Congruent triangles
From Math Images
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Compass & Straightedge Construction and the Impossible Constructions 
Law of Sines 
Ambiguous Case 
Solving Triangles 
Contents 
Congruence
Congruent is a geometric term that means the same, and is represented symbolically by . Congruence is similar to equality, however, the term congruence is used for shapes. Put simply, two or more shapes, or components of shapes, are congruent if photocopying one would yield the other. Rotating or flipping a shape does not change whether it is congruent to another shape. For instance, two 8.5" x 11" sheets of white paper are congruent, and are still so if one is flipped over or tuned sideways.
 Line segments are said to be congruent if they have the same length.
 Angles are said to be congruent if they have the same measurement.
 Shapes are said to be congruent if:
 Their corresponding sides are of the same lengths.
 Their corresponding angles are of the same measurements.
In diagrams, such as Image 1, the congruence of two segments is denoted by making small cross marks in each of the congruent segments. If there are different sets of congruent segments, the one set is marked with one cross mark, the next, with two, and so on. In Image 1, a e; b f; and c d.
The congruence of two angles is denoted either by making a small cross mark in little circlular segments drawn in each of the congruent angles, or by drawing the same number of segments in each angle that is congruent. These marks are also doubled, tripled, and so on depending on the number of sets of congruent angles. For example, ∠ A ∠ E; ∠ B ∠ F; and ∠C ∠ D.
Congruent triangles
There are four basic ways to tell if triangles are congruent.
 SSS
 SideSideSide: If the measurements of the three sides of one triangle are the same as those of another, then the triangles are congruent.
 ASA
 AngleSideAngle: If two angles and the side in between them are the same as those of another triangle, then the triangles are congruent.
 SAS
 SideAngleSide: If two sides and the angle in between them are the the same as those of another triangle, then the triangles are congruent.
 AAS
 AngleAngleSide: If two angles and the side opposite of one them are the same as those of another triangle, then the triangles are congruent.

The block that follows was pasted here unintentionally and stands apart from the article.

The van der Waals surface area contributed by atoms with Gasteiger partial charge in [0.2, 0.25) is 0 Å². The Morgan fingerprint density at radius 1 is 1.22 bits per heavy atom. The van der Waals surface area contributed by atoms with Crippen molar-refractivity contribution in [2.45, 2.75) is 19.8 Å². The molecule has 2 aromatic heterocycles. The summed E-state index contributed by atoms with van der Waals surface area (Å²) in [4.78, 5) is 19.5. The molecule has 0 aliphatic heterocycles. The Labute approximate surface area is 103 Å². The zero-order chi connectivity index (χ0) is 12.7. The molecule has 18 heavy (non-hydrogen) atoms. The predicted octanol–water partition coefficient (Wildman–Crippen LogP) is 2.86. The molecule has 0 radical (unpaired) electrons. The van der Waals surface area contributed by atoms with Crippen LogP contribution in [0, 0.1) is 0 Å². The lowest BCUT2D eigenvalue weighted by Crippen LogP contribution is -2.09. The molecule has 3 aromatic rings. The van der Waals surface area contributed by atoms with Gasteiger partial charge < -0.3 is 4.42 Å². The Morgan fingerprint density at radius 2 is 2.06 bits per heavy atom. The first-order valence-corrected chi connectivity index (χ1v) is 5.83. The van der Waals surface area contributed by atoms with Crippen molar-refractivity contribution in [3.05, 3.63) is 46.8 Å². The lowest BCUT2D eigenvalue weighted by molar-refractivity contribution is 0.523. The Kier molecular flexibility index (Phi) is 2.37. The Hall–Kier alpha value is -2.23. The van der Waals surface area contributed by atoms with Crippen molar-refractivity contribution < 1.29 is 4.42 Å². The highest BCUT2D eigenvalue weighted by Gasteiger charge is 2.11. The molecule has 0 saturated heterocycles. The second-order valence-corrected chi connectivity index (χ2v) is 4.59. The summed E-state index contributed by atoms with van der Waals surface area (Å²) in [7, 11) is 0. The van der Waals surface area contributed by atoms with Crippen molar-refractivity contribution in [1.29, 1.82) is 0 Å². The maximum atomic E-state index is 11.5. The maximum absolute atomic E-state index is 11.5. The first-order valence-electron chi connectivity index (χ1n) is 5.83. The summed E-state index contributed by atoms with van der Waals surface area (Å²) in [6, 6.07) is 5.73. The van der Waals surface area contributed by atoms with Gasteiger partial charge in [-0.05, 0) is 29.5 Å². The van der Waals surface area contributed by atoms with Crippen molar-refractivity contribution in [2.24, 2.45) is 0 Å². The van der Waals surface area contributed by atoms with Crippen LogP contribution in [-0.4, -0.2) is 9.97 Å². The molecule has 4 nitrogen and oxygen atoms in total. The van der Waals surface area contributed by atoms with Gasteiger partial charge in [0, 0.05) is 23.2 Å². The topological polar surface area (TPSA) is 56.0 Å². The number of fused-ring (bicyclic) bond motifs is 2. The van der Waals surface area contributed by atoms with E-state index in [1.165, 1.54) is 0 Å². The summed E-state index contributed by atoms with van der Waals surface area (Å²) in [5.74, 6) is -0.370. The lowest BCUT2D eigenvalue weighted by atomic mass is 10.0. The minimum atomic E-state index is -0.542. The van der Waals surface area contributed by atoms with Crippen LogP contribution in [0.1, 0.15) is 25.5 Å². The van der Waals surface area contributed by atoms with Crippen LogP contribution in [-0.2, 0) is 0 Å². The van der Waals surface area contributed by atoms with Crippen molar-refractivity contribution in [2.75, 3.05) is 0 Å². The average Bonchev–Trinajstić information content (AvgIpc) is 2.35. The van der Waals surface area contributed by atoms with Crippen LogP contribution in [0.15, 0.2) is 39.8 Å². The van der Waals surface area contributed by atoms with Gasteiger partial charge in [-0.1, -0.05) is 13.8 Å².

We will prove each of the above statements using the Law of Sines and the Law of Cosines. For an in depth discussion on solving triangles see: Solving Triangles.
In all of the images that follow:
 Black will indicate sides and angles of known value.
 Green will indicate angles of unknown measure.
 Red will indicate sides of unknown length.
SideSideSide
If the measurements of the three sides of one triangle are the same as those of another, then the triangles are congruent.
Image 2 depicts the case where the lengths of all three sides of a triangle are known, while the measurements of the three angles are not. Unknown angles are shown in green. Notice that there is only one possibility for the measurement of each of the three angles that will allow the sides of the triangle to connect to each other.
Using the Law of Cosines, the measurements of the one of the angles can be found. Once the measurement of one of the angles is determined, the simpler Law of Sines can be used to find the remaining two. Sub sequentially, the measurements of all three sides and angles of the triangle will be known, and two triangles can conclusively be proven congruent.
We have just proved that it is sufficient to know that the measurements of the three sides of one triangle are the same as those of another to know that the two triangles are congruent.
AngleSideAngle
If two angles and the side in between them are the same as those of another triangle, then the triangles are congruent.
Image 3 illustrates that, if given the measurements of two angles and the side in between them, there is only one length possible for each of the remaining two sides such that they will connect and form a triangle. Unknown sides are shown in red, and unknown angles are shown in green. Also, given that the angles of a triangle always add to 180°, there is only one possibility for the measurement of the remaining angle between these two sides.
The unknown angle can be found by subtracting the measurements of the known angles from 180°, yielding the measurement needed so that the three angles add up to the necessary 180°.
Then the Law of Sines can be used to find the lengths of the remaining sides of the triangle. once the lengths of the two unknown sides are found, all of the elements of the triangle will be known, and two triangles can conclusively be proven congruent.